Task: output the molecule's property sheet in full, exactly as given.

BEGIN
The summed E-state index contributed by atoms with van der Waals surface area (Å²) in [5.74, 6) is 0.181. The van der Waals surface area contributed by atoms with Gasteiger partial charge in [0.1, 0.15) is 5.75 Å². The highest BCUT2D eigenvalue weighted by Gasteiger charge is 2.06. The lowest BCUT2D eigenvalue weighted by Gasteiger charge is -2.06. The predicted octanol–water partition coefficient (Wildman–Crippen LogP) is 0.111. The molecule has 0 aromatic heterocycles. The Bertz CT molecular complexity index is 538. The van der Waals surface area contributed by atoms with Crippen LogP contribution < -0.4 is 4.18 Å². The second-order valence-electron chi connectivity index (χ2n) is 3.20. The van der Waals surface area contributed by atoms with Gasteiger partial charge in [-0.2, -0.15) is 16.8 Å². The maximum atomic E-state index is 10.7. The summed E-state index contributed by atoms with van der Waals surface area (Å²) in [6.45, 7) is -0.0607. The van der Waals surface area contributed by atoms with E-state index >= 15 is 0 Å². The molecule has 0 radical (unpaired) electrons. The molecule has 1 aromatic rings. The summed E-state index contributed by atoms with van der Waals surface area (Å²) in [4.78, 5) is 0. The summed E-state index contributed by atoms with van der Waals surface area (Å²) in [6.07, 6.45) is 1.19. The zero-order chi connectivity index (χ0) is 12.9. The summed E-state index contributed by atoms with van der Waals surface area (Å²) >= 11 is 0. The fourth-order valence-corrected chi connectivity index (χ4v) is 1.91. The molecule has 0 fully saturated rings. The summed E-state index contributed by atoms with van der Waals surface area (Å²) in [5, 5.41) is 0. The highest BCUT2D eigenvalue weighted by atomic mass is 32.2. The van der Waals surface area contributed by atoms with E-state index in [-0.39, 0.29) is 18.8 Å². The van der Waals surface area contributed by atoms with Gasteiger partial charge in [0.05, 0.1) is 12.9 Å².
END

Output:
The summed E-state index contributed by atoms with van der Waals surface area (Å²) in [5.74, 6) is 0.181. The van der Waals surface area contributed by atoms with Gasteiger partial charge in [0.1, 0.15) is 5.75 Å². The highest BCUT2D eigenvalue weighted by Gasteiger charge is 2.06. The lowest BCUT2D eigenvalue weighted by Gasteiger charge is -2.06. The predicted octanol–water partition coefficient (Wildman–Crippen LogP) is 0.111. The molecule has 0 aromatic heterocycles. The Bertz CT molecular complexity index is 538. The van der Waals surface area contributed by atoms with Crippen LogP contribution < -0.4 is 4.18 Å². The second-order valence-electron chi connectivity index (χ2n) is 3.20. The van der Waals surface area contributed by atoms with Gasteiger partial charge in [-0.2, -0.15) is 16.8 Å². The maximum atomic E-state index is 10.7. The summed E-state index contributed by atoms with van der Waals surface area (Å²) in [6.45, 7) is -0.0607. The van der Waals surface area contributed by atoms with E-state index >= 15 is 0 Å². The molecule has 0 radical (unpaired) electrons. The molecule has 1 aromatic rings. The summed E-state index contributed by atoms with van der Waals surface area (Å²) in [4.78, 5) is 0. The summed E-state index contributed by atoms with van der Waals surface area (Å²) in [6.07, 6.45) is 1.19. The zero-order chi connectivity index (χ0) is 12.9. The summed E-state index contributed by atoms with van der Waals surface area (Å²) >= 11 is 0. The fourth-order valence-corrected chi connectivity index (χ4v) is 1.91. The molecule has 0 fully saturated rings. The summed E-state index contributed by atoms with van der Waals surface area (Å²) in [5, 5.41) is 0. The highest BCUT2D eigenvalue weighted by atomic mass is 32.2. The van der Waals surface area contributed by atoms with E-state index in [-0.39, 0.29) is 18.8 Å². The van der Waals surface area contributed by atoms with Gasteiger partial charge in [0.05, 0.1) is 12.9 Å².